Norwegian Christmas Traditions
Few places in the world celebrate Christmas more thoroughly or with more enthusiasm than in Norway. It is a remarkable blend of religious ritual and pagan rites. The warmth of the season celebrating light and good will is an expression of well-established customs and traditions.
This fact is found in the ditty:
Nå er det jul igjen, nå er det jul igjen, og jula varer helt til påske! (Now it is Christmas again, now it is Christmas again, and Christmas lasts all the way to Easter!)
That might not be quite the case, but even though most Norwegians conclude with the “Day of the Three Wise Men,” thirteen days after Christmas Eve, there are some who refuse to call it quits before the 20th day after the season began.
The first holiday indication is the annual reminder from the postal authorities that it is time to send packages, letters and cards to the tens of thousands of relatives manning the ships of Norway on the seven seas, not to mention a Norwegian possession such as Jan Mayen, the island between Iceland and Spitzbergen, where the mailman calls only once a year.
Then in late November, plain main streets turn into julegater (yule streets), with all the proper embellishment and extra lighting, to remind everybody that Christmas is only a few weeks away.
By then many a Norwegian has written a book for sale, and the bookstores are stocked to capacity with volumes, which are promptly sold. The Norwegians like to preserve their reputation as one of the world’s most avid book-reading nations. Norway is in fact the country, which annually has the greatest number of, published book titles per capita. And the pre-Christmas season is the busiest for books sold.
Norwegian Christmas trees are plentiful in this country that is almost one quarter covered with forests, mostly spruce and pine. They are out for display and sale in market places and any vacant lot in sight. The biggest ones go to the University Square in Oslo, outside most public buildings everywhere, to churches, schools and hospitals.
The Norwegians don’t stop there. For many years they have been sending giant trees as gifts to London, Reykjavik, the Hague, and a number of other European cities as tokens of friendship and a willingness to share the Norwegian Christmas (jul) with everybody everywhere. Even the ships of Norwegian registry feature Norwegian Christmas trees in their mast tops, wherever they may be during the holiday season.
On the farm, the only one not looking forward to jul with any noticeable anticipation is the julegrisen, the pig, who by now has grown rather suspicious of all this fuss and unfailing attention paid him during the last few months.
Along the kitchen front the activities are in full swing. No self-respecting Norwegian housewife would dream of being caught with her rolling pin down or less than several different kinds of cookies in her jars. Among the cookies, one called fattigmann (poor man’s cookie) requires ingredients such as high grade eggs butter, sugar, vanilla, finest flour, heavy cream and cardamom (which might imply that the name of this cookie indicates the financial position of the baker after filling such a recipe!)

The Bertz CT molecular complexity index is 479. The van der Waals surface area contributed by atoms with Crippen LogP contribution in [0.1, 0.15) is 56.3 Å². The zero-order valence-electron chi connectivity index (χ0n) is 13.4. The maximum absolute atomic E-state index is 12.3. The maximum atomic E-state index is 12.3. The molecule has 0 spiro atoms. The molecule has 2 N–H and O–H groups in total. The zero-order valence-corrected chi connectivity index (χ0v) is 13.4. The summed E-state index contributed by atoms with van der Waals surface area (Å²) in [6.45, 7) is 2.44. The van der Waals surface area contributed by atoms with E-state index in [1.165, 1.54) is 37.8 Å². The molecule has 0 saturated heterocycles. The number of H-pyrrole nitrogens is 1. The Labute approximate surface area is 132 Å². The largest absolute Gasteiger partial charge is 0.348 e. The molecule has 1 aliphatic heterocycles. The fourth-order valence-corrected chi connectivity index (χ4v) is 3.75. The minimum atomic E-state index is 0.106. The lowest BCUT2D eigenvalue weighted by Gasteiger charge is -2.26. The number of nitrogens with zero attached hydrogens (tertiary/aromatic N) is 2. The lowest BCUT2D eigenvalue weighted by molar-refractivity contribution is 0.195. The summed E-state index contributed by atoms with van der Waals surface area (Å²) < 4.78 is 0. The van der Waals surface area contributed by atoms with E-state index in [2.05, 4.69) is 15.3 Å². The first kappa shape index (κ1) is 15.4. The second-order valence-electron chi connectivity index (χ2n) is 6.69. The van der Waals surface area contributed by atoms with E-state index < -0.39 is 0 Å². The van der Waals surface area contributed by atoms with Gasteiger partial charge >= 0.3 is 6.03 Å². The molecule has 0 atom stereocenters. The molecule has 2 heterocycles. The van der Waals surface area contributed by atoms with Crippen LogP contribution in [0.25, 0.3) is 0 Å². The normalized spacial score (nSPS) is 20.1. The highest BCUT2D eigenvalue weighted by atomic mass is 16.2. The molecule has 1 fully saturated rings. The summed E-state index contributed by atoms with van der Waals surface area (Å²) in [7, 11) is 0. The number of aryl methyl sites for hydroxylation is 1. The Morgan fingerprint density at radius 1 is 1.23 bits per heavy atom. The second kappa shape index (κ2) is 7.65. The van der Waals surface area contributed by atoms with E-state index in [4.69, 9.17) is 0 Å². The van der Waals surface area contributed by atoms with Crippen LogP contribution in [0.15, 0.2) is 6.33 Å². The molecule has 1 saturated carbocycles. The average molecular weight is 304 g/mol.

Rice porridge is more or less standard fare on the national, traditional Norwegian Christmas menu. Quite a few families serve it early in the day on Christmas Eve.
For centuries in rural Norwegian Christmas this porridge has had a very special purpose. Every farm has its own little tenant, an elf called nissen, who resides in the barn and on a year-round basis keeps an eye on everything and everybody. His annual reward is a bowl of porridge on Christmas Eve. If the bowl is found empty in the morning, all is well, and the nisse has renewed his lease. If the porridge has not been touched, there is trouble ahead.
|Da tender moder alle lys|
Så ingen krok er mørk
Hun sier stjernen lyste så
I hele verdens ørk.
Hun sier at den lyser enn
Og slukkes aldri ut,
Og hvis den skinner på min vei
Da kommer jeg til Gud.
Then mother lights all Christmas lights
So no corner is dark.
She says that so the star shone forth
And made the dark world bright.
She says the star is shining still
And never will grow dim.
And if it shines upon my way
It leads me up to him.
The cattle, horses and other animals on the farm are taken extra good care of shortly before Christmas in order to avoid an unfavorable meeting at midnight Christmas Eve, when the animals are supposed to be able to speak and discuss the over-all impression of the farmer and his family.
Even the birds are remembered. The largest and best sheaves of grain from the harvest are placed on poles out in the yard or on the roofs of the buildings. If the birds come in great numbers to enjoy this treat, the year ahead will be a good one.
At four or five o’clock in the afternoon on Christmas Eve the church bells start chiming all over Norway, heralding that Christmas is here. Stores and offices close.
The collection of gifts is amassed under the decorated Christmas tree in the living room. Most trees have garlands of small Norwegian flags, and in homes where there are relatives living in America, similar small American flags may be found on the tree.
Norwegian children have no thought of the ability of julenissen – the Norwegian version of Santa Claus - to descend down the chimney. They expect that the gifts have already been delivered by him an placed under the Christmas tree.
Before any gifts are handed out, the family enjoys a solid Christmas dinner, and quite a meal it is. Then follows the traditional walk around the tree with singing of all the most beloved Christmas carols, such as the one shown above left on this page.
Christmas Day morning is for church going and in the evening the relatives get together. Second Day Christmas, also a holiday, means another round of festivities – gatherings of relatives and friends at home or in a restaurant or social hall.
Of Norwegian Ways